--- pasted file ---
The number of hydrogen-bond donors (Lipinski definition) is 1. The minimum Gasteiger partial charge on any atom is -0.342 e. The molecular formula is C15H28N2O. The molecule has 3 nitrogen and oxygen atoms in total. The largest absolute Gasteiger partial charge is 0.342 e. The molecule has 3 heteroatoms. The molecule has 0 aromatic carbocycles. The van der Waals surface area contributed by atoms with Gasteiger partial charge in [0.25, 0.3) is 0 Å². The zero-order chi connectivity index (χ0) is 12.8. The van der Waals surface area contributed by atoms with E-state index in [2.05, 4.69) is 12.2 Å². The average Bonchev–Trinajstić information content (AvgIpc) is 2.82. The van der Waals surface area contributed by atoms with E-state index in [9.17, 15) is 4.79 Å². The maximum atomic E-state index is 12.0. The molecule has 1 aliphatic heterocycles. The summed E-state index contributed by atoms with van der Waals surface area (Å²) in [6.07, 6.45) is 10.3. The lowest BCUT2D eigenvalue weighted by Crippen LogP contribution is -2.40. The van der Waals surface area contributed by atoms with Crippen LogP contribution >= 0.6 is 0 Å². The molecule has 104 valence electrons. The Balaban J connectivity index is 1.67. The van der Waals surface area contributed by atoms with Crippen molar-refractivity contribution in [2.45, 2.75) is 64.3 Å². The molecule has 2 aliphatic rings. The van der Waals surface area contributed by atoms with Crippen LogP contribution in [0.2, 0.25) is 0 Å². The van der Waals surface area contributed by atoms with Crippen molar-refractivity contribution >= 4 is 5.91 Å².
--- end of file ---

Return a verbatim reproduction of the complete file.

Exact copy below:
The number of hydrogen-bond donors (Lipinski definition) is 1. The minimum Gasteiger partial charge on any atom is -0.342 e. The molecular formula is C15H28N2O. The molecule has 3 nitrogen and oxygen atoms in total. The largest absolute Gasteiger partial charge is 0.342 e. The molecule has 3 heteroatoms. The molecule has 0 aromatic carbocycles. The van der Waals surface area contributed by atoms with Gasteiger partial charge in [0.25, 0.3) is 0 Å². The zero-order chi connectivity index (χ0) is 12.8. The van der Waals surface area contributed by atoms with E-state index in [2.05, 4.69) is 12.2 Å². The average Bonchev–Trinajstić information content (AvgIpc) is 2.82. The van der Waals surface area contributed by atoms with E-state index in [9.17, 15) is 4.79 Å². The maximum atomic E-state index is 12.0. The molecule has 1 aliphatic heterocycles. The summed E-state index contributed by atoms with van der Waals surface area (Å²) in [6.07, 6.45) is 10.3. The lowest BCUT2D eigenvalue weighted by Crippen LogP contribution is -2.40. The van der Waals surface area contributed by atoms with Crippen LogP contribution >= 0.6 is 0 Å². The molecule has 104 valence electrons. The Balaban J connectivity index is 1.67. The van der Waals surface area contributed by atoms with Crippen molar-refractivity contribution in [2.45, 2.75) is 64.3 Å². The molecule has 2 aliphatic rings. The van der Waals surface area contributed by atoms with Crippen LogP contribution in [0.2, 0.25) is 0 Å². The van der Waals surface area contributed by atoms with Crippen molar-refractivity contribution >= 4 is 5.91 Å².